Medical cannabis is a legal product in Europe, with certain countries having stronger regulation and restrictions than others. As recreational cannabis becomes more widely accepted across the continent, will Guernsey be next to reform its laws?
Guernsey, a Channel Island, looks to be preparing to enter the cannabis legalization ring as early as next year.
The island of Guernsey is one of the most intriguing locations to be right now for anybody following the European cannabis debate. The island, which is sandwiched between France and the United Kingdom, has been working feverishly on medical reform for some years.
Now, there’s a petition calling for the island to go all-in on recreational reform—and, more more intriguing, the petition is being spearheaded by a political leader who, not coincidentally, just resigned from the island’s Home Affairs Committee over the island’s cannabis regulations. Other members of the committee apparently questioned Marc Leadbeater’s views on drug reform due to his employment as a director of a local hemp firm.
Leadbeater is now proposing a special political mechanism for discussing complete legalization, known as a requete. The topic must be brought before the Guernsey government if it is proposed by seven members of the States.
This surge of interest from government authorities comes only days after Gavin St. Pier, the island’s former Chief Minister, made a statement. St. Pier thinks that cannabis should be legalized in order to properly regulate, license, and tax the sector for the island’s economic gain.
Since July of this year, cannabis growing licenses have been available. Extraction firms are also based on the island.
Cannabis as an economic revitalization tool for the island’s acres of abandoned greenhouses has been a hot topic for a long now.
What is the Importance of the Uproar?
There are a variety of reasons why the timing of these clashes is so intriguing.
The first is that, over the next two years, both Luxembourg and Switzerland will launch recreational markets, even if just on a trial basis. Guernsey, as a tiny island, may easily follow this pattern and, at this stage, have a significant effect on the discussion, regardless of the size of its home market.
Here’s why: apart from the fact that it might become Europe’s third (or fourth, if Portugal keeps moving ahead) totally recreational nation. The island is part of the United Kingdom’s Brexit strategy. As a consequence, if all of this pro-cannabis fever plays out, Guernsey will be the first portion of the UK to embrace adult-use legislation.
The Status of Cannabis Reform in Guernsey, United Kingdom
Unfortunately, despite much hoopla, the UK government has not responded to the cannabis debate in the same manner that Germany has. While medicinal cannabis is officially available (in very restricted forms) via the National Health Service (or NHS), progress has been gradual. Even people who have been granted permission to use cannabis (such as those with MS) are unable to access it.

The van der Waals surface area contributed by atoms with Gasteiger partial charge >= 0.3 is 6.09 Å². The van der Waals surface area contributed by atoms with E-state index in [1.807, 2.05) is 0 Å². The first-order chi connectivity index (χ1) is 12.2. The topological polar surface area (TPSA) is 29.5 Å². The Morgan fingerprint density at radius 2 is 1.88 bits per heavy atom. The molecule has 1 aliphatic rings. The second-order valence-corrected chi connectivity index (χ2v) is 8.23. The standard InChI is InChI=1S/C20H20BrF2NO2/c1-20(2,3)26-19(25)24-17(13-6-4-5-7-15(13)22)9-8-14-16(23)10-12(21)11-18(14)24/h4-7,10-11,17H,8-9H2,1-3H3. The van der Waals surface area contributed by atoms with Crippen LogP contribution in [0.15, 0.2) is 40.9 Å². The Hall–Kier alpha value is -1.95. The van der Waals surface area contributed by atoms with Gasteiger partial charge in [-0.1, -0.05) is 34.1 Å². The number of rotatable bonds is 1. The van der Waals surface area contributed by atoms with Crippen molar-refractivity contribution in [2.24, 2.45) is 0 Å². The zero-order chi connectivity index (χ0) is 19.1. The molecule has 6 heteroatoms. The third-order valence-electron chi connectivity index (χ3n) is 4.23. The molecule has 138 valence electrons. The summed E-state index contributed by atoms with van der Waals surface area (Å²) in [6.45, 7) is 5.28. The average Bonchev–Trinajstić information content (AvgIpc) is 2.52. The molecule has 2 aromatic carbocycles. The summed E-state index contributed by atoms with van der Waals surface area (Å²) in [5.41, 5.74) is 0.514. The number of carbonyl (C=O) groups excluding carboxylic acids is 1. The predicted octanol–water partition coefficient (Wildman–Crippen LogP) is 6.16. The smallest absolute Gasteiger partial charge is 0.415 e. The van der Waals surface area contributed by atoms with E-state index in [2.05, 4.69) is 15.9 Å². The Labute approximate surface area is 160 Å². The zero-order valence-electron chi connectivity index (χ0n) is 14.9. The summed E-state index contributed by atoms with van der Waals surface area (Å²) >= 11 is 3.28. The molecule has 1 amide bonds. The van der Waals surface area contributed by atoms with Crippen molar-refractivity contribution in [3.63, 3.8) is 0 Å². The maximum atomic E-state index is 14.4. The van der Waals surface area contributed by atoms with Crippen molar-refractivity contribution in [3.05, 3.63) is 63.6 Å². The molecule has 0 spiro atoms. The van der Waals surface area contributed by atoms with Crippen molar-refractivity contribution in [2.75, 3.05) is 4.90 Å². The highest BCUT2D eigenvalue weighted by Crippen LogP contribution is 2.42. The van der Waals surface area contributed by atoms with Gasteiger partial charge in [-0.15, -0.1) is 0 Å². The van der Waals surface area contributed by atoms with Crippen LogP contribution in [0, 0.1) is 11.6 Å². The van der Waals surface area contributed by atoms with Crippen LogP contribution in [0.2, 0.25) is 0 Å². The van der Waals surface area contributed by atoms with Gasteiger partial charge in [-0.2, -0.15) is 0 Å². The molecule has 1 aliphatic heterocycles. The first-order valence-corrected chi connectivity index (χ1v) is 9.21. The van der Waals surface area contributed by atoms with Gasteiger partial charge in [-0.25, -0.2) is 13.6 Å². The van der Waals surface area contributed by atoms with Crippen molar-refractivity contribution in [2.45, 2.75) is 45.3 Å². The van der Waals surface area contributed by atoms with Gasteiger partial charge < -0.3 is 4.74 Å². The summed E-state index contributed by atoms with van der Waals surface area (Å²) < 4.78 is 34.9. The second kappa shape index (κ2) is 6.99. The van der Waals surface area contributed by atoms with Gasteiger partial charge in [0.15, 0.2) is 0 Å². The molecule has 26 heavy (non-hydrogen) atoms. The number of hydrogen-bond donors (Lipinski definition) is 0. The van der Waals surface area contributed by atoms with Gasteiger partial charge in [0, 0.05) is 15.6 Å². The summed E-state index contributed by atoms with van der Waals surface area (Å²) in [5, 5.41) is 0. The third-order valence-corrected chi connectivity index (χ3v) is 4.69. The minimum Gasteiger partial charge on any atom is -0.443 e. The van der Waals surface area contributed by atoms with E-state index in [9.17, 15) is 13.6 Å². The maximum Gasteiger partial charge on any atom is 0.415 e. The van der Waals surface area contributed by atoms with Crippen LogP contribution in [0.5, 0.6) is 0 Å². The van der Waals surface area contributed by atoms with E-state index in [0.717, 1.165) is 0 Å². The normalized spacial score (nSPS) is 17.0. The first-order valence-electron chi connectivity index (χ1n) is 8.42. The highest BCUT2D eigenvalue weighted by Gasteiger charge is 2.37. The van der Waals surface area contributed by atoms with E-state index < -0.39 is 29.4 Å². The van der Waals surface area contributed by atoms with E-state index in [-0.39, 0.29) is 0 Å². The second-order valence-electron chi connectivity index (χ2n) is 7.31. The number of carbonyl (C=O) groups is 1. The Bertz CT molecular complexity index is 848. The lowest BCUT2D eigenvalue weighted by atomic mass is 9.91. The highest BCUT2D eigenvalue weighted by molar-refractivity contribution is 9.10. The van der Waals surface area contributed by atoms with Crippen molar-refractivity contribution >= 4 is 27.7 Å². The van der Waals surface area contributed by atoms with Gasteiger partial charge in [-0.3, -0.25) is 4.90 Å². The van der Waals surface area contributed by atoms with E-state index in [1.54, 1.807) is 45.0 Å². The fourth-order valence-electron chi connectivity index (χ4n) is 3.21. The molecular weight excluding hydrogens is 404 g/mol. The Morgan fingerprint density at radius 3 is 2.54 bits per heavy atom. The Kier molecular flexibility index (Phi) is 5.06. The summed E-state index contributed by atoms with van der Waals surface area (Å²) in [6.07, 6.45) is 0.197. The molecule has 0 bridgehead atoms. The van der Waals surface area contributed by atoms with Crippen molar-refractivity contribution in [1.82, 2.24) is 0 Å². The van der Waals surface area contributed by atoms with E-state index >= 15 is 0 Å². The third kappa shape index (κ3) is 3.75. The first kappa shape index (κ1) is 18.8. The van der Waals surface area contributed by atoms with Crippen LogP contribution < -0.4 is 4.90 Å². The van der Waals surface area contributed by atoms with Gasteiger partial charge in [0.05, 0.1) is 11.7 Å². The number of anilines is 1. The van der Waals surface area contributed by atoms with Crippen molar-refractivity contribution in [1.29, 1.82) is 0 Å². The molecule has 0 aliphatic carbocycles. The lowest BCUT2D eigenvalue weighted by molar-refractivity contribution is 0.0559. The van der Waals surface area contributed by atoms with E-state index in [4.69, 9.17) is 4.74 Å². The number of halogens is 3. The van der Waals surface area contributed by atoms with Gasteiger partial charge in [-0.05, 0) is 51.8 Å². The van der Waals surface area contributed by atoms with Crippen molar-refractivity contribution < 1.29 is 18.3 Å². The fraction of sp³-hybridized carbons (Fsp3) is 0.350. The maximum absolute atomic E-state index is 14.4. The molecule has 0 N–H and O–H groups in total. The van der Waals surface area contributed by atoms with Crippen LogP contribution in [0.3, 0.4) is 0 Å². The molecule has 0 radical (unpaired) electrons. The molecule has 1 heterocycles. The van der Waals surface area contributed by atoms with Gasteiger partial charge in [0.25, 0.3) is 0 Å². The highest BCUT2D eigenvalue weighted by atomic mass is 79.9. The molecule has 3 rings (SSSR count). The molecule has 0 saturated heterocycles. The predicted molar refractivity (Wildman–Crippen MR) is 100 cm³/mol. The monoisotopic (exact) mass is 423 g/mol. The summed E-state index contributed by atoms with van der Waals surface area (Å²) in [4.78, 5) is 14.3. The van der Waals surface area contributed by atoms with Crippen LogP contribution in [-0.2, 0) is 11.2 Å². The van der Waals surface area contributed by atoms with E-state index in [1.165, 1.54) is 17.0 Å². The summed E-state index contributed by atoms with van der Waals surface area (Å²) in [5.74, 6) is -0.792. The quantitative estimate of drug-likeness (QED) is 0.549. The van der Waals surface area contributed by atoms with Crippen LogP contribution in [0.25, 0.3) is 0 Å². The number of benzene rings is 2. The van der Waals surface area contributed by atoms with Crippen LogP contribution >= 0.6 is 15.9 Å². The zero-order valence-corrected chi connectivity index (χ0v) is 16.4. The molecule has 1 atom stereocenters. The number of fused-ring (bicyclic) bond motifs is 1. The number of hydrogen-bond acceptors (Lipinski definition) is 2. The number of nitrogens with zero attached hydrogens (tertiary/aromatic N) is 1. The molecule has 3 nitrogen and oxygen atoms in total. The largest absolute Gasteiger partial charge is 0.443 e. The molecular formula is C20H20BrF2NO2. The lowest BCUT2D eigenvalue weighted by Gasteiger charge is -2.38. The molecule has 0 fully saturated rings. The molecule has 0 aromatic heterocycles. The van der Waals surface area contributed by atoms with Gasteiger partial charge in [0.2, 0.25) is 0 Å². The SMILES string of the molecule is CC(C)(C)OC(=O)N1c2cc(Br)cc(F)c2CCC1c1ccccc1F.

Furthermore, the principal illness that cannabis is used to treat in Germany, chronic pain, has thus far been ignored by British medical authorities.
Children with epilepsy are the only illness (and patient group) that has succeeded to captivate the public’s and, as a consequence, political imagination. And although this has been quite effective in swaying political will, if slowly and hesitantly, in favor of further medical change, it has not, to far, resulted in the creation of a patient base on public health issues.
In Germany, four and a half years after the government decreed that cannabis be covered under public health insurance as a medication of last resort and endorsed a domestic growing proposal, there are currently an estimated 130,000 patients.
Even on the medicinal front, Germany’s cannabis debate is far from settled. In comparison to the United Kingdom, however, the nation is light years ahead.
Visiting a doctor at a private medical clinic is now the only certain method to get medicinal cannabis in the United Kingdom. Of course, most people are unable to pursue this choice due to financial constraints. Obtaining a personal import license is also a common practice.
As a consequence, reform in the United Kingdom has come to a halt, despite the developing industry’s excitement. This autumn, cannabis conferences in the United Kingdom are almost sold out. The CBD industry has taken off like a rocket. For those who can afford it, there are private specialist cannabis clinics. Despite all of the commotion, the British cannabis press is clearly making waves.
Regardless, genuine change is unlikely to begin on the mainland first.
That is why Guernsey’s action is now so politically significant—not only on the island, but also in the context of greater regional transformation on both sides of Brexit.
Whatever happens, the horse has undoubtedly left the barn—and is unlikely to be the last to do so.